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Rod Smith
 

MGM Mirage Calls Reports of Imminent Deal with Macau Magnate Premature

11 February 2004

LAS VEGAS and MACAU -- MGM Mirage confirmed Tuesday it still has its sights on developing a new casino in Macau, but said reports over the weekend of an imminent deal between Stanley Ho and the Las Vegas gaming giant were premature.

MGM Mirage spokesman Alan Feldman said reports a $566 million casino development deal had been signed between Ho's companies and MGM Mirage were in error.

"We have made no secret of our interest in Macau and have previously confirmed that we have had several conversations with (Stanley Ho's daughter) Pansy Ho concerning a possible casino development in Macau. These discussions are continuing," he said.

Newspaper reports in the South China Morning Post had said MGM Mirage would develop a casino with Ho's Sociedade de Jogos de Macau and that Shun Tak Holdings Ltd., another Ho company, would run the joint venture.

Shun Tak released a statement Tuesday denying the deal and saying neither of Ho's companies nor any of their subsidiaries or associated companies have "any plans to be involved or have any shareholding in such a casino joint venture."

Deutsche Bank analyst Marc Falcone said the company's denials were "somewhat surprising to us at this point given the lengthy discussions we believe have actively taken place over the last 12 months."

However, he said it is likely the deal itself hinges on the passage of new legislation allowing casinos in Macau to issue credit to customers, although MGM Mirage executives have previously suggested this was not a critical near-term issue.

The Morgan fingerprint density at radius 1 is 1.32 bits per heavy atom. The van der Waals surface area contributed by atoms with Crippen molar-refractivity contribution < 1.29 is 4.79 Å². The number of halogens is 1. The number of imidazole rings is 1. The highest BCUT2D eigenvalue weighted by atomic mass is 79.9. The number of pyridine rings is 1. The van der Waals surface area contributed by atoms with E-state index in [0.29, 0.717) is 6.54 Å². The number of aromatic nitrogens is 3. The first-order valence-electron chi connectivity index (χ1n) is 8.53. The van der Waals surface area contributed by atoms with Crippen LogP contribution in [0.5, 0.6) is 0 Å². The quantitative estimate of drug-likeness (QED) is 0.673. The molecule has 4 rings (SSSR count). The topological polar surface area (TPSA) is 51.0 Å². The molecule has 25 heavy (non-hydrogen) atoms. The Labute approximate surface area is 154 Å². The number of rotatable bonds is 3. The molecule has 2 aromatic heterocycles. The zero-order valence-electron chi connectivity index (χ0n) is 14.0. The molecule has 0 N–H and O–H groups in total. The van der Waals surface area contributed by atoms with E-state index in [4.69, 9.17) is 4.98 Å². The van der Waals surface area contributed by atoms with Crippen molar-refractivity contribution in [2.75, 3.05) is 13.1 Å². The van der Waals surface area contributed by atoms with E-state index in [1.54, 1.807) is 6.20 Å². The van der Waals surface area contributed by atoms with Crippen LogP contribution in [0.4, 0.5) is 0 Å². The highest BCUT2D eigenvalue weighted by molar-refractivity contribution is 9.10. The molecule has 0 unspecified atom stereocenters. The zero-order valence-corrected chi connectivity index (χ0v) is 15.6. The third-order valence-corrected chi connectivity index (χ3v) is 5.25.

Trading in shares of Shun Tak were suspended on the Hong Kong Stock Exchange Tuesday at the company's request.

Reports Tuesday out of Macau said the executive council of the Macau Assembly had approved the credit legislation considered critical for Nevada companies entering the China market, and that it has been submitted to the full Macau Assembly.

"We believe this is a formality but could still take four weeks to six weeks to complete," Falcone said.

MGM Mirage, which owns and operates the Bellagio, MGM Grand, Treasure Island and The Mirage, had tried to win one of Macau's three casino concessions but lost to rivals Steve Wynn and a group including Sheldon Adelson, owner of The Venetian.

Wynn and Adelson are now in the process of developing casinos on Macau, a popular island tourist destination off the coast of China.

MGM shares closed Tuesday at $42.30, down 31 cents or 0.73 percent on the New York Stock Exchange. The company's shares are up 13.5 percent for the year.

MGM Mirage Calls Reports of Imminent Deal with Macau Magnate Premature is republished from Online.CasinoCity.com.